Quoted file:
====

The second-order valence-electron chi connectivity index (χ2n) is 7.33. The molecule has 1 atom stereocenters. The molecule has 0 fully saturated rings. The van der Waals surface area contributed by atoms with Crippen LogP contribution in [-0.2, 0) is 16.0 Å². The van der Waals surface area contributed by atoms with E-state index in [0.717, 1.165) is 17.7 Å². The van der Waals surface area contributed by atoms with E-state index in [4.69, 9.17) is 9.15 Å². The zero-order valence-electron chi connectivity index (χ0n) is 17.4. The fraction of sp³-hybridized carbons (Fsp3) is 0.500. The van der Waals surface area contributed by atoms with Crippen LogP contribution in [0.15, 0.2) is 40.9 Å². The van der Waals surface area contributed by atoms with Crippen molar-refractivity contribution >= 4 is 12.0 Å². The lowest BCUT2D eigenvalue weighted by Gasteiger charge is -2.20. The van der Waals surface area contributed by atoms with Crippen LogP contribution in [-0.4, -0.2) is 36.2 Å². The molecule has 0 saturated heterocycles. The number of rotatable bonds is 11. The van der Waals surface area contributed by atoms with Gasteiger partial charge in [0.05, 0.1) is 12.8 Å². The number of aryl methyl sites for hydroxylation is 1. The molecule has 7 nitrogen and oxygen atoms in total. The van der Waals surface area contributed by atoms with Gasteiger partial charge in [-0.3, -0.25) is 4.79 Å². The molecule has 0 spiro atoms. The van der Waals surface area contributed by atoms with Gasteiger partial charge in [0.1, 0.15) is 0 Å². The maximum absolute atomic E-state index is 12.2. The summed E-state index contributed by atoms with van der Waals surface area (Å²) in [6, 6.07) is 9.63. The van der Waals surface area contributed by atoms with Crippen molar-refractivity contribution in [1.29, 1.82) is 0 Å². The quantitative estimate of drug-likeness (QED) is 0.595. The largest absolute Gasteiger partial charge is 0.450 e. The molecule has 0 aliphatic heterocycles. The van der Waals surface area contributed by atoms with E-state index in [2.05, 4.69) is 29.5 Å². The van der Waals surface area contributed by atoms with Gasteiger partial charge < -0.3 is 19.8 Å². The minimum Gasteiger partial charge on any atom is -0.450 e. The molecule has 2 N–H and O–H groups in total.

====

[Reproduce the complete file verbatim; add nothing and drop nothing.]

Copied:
The second-order valence-electron chi connectivity index (χ2n) is 7.33. The molecule has 1 atom stereocenters. The molecule has 0 fully saturated rings. The van der Waals surface area contributed by atoms with Crippen LogP contribution in [-0.2, 0) is 16.0 Å². The van der Waals surface area contributed by atoms with E-state index in [0.717, 1.165) is 17.7 Å². The van der Waals surface area contributed by atoms with E-state index in [4.69, 9.17) is 9.15 Å². The zero-order valence-electron chi connectivity index (χ0n) is 17.4. The fraction of sp³-hybridized carbons (Fsp3) is 0.500. The van der Waals surface area contributed by atoms with Crippen LogP contribution in [0.15, 0.2) is 40.9 Å². The van der Waals surface area contributed by atoms with Crippen molar-refractivity contribution >= 4 is 12.0 Å². The lowest BCUT2D eigenvalue weighted by Gasteiger charge is -2.20. The van der Waals surface area contributed by atoms with Crippen LogP contribution in [-0.4, -0.2) is 36.2 Å². The molecule has 0 saturated heterocycles. The number of rotatable bonds is 11. The van der Waals surface area contributed by atoms with Gasteiger partial charge in [0.05, 0.1) is 12.8 Å². The number of aryl methyl sites for hydroxylation is 1. The molecule has 7 nitrogen and oxygen atoms in total. The van der Waals surface area contributed by atoms with Gasteiger partial charge in [-0.3, -0.25) is 4.79 Å². The molecule has 0 spiro atoms. The van der Waals surface area contributed by atoms with Gasteiger partial charge in [0.1, 0.15) is 0 Å². The maximum absolute atomic E-state index is 12.2. The summed E-state index contributed by atoms with van der Waals surface area (Å²) in [6, 6.07) is 9.63. The van der Waals surface area contributed by atoms with Crippen molar-refractivity contribution in [1.29, 1.82) is 0 Å². The quantitative estimate of drug-likeness (QED) is 0.595. The largest absolute Gasteiger partial charge is 0.450 e. The molecule has 0 aliphatic heterocycles. The van der Waals surface area contributed by atoms with E-state index in [2.05, 4.69) is 29.5 Å². The van der Waals surface area contributed by atoms with Gasteiger partial charge < -0.3 is 19.8 Å². The minimum Gasteiger partial charge on any atom is -0.450 e. The molecule has 2 N–H and O–H groups in total.